Florida’s Carnival Corp. — Trying to Cruise After Catastrophe

Miami cruise operator is a big player in tourism-driven Florida

   

2012 has been a tough year for Carnival Corp. (NYSE:CCL). On Jan. 13, one of its vessels, the Costa Concordia, capsized after hitting rocks off the Italian coast. In all, 32 people were killed. Bookings immediately fell 80%-90% for its Costa brand and in the “high single digits” for its others. To revive bookings, the company turned to reduced ticket prices. As of mid-year, the strategy was working to entice cruisers back to its ships.

Headquartered in Miami, Carnival is the world’s largest cruise-ship company. It’s also a regional bellwether for Florida businesses. The tourism industry is integral to Florida’s economy, from restaurants to hotels to attractions — like theme parks operated by Disney (NYSE:DIS), Universal Studios and Sea World.

According to VisitFlorida.com, tourism is the state’s No. 1 industry, responsible for welcoming 85.9 million visitors in 2011 that spent more than $67.2 billion, generating 23% of the state’s sales tax revenue and employing more than one million Floridians.

From its Florida headquarters, Carnival commands a fleet of 101 cruise ships and about 91,300 employees. Its cruises are marketed under brands including Carnival Cruises, Holland America, Princess Cruises, Cunard, Costa, P & O Cruises and other brands. Carnival’s ships travel to Alaska, the Bahamas, Caribbean, Hawaii, the Mediterranean, New England, Panama Canal, South America, the South Pacific and other worldwide destinations.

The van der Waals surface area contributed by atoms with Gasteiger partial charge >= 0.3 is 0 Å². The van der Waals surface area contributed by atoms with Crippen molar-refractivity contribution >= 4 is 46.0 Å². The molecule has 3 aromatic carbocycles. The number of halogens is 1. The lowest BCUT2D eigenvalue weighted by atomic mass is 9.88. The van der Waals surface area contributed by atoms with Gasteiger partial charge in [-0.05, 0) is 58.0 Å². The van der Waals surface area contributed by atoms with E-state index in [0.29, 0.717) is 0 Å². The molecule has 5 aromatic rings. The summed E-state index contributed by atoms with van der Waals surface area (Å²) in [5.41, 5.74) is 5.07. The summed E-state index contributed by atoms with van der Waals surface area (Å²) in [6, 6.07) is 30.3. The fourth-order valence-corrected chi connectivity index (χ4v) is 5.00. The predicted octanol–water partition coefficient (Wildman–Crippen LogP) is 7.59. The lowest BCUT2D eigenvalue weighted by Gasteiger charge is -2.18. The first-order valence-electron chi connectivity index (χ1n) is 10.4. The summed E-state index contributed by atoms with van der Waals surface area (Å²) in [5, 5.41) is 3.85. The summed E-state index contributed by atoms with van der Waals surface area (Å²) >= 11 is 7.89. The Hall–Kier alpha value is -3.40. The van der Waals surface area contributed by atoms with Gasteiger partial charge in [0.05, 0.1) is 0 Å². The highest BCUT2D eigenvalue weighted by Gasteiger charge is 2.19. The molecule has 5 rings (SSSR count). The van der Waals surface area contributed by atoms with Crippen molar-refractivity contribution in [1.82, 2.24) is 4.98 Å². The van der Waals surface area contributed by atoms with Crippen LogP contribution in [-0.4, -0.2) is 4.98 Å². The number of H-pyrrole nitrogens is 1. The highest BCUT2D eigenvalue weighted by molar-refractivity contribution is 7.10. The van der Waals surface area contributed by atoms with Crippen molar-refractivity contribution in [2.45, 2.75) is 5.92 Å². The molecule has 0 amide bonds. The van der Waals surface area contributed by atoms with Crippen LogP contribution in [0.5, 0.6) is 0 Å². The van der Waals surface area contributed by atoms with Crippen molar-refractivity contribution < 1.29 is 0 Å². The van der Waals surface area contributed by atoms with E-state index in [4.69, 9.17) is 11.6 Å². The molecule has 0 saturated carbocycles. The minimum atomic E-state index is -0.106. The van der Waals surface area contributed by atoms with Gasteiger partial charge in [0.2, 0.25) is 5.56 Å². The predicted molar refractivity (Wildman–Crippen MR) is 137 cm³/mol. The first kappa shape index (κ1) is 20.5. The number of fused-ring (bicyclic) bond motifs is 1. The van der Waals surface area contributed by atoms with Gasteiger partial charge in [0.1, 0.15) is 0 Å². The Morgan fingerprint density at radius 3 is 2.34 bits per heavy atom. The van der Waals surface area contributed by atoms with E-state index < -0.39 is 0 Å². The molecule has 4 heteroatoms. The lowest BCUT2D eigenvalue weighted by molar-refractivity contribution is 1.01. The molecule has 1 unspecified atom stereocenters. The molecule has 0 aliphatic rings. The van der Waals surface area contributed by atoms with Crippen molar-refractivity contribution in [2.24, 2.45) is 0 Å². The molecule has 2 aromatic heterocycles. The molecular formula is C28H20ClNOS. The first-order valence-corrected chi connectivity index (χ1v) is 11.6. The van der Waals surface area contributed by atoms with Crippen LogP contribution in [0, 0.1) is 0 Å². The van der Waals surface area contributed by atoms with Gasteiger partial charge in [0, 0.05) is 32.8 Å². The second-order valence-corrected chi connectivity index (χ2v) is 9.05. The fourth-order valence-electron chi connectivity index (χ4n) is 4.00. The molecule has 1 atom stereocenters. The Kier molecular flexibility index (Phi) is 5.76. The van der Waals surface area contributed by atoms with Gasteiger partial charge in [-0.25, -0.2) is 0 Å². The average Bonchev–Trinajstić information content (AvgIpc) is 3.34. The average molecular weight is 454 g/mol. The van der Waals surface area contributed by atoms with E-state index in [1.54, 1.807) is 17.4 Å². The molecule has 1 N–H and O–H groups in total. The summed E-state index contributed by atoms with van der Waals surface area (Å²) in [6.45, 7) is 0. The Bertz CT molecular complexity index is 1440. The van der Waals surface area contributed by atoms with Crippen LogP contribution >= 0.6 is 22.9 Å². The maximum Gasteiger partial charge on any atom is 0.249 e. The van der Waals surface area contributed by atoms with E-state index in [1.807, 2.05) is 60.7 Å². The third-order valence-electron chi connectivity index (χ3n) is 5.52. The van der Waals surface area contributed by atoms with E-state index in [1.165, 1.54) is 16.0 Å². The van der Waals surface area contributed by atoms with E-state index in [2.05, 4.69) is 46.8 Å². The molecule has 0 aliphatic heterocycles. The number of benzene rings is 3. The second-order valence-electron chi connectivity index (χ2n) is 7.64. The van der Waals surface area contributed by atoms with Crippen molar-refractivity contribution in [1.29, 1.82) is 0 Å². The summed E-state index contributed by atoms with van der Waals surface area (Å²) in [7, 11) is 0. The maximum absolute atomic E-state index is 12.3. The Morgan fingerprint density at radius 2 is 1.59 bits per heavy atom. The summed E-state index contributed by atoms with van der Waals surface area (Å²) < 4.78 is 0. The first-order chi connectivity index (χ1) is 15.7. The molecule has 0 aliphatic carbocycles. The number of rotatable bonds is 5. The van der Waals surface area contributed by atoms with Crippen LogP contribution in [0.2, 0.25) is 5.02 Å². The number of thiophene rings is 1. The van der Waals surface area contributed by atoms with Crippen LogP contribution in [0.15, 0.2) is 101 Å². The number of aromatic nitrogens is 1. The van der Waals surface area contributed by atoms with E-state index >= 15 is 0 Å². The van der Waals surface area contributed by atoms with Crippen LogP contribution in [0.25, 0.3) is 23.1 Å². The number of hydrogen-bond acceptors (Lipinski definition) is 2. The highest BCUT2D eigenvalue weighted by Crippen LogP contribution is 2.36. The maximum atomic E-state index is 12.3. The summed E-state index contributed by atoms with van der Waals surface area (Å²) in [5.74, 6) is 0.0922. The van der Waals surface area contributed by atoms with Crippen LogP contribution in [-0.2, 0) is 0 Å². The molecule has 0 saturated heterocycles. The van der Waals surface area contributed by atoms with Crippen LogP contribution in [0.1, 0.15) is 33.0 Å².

Carnival is credited with changing the course of the cruise industry in the 1980s by pioneering shorter, lower-cost cruises and mass-marketing its “Fun Ship” cruise vacations to America’s vast middle class. The formula was hugely successful, and Carnival used profits to buy up other cruise lines, including the largest cruise companies in Europe and Australia. In May 2012, the company took delivery of its 101st vessel, the 3,690-passenger Carnival Breeze. Another seven ships are scheduled for delivery between 2013 and 2016.

Carnival has a market cap of around $27 billion. It also trades about 4 million shares a day and less than half the stock is owned by insiders or institutions. That means traders and everyday investors have significant interest in Carnival Corp.

To represent tourism-driven Florida, Carnival is our pick for the Real America Index.

Check out the complete list of Real America Index components, along with an interactive map of short-term and long-term returns.

As of this writing, Vicki Passmore did not hold a position in any of the aforementioned securities.


Article printed from InvestorPlace Media, http://investorplace.com/real-america-index/florida-carnival-ccl-cruising-after-catastrophe/.

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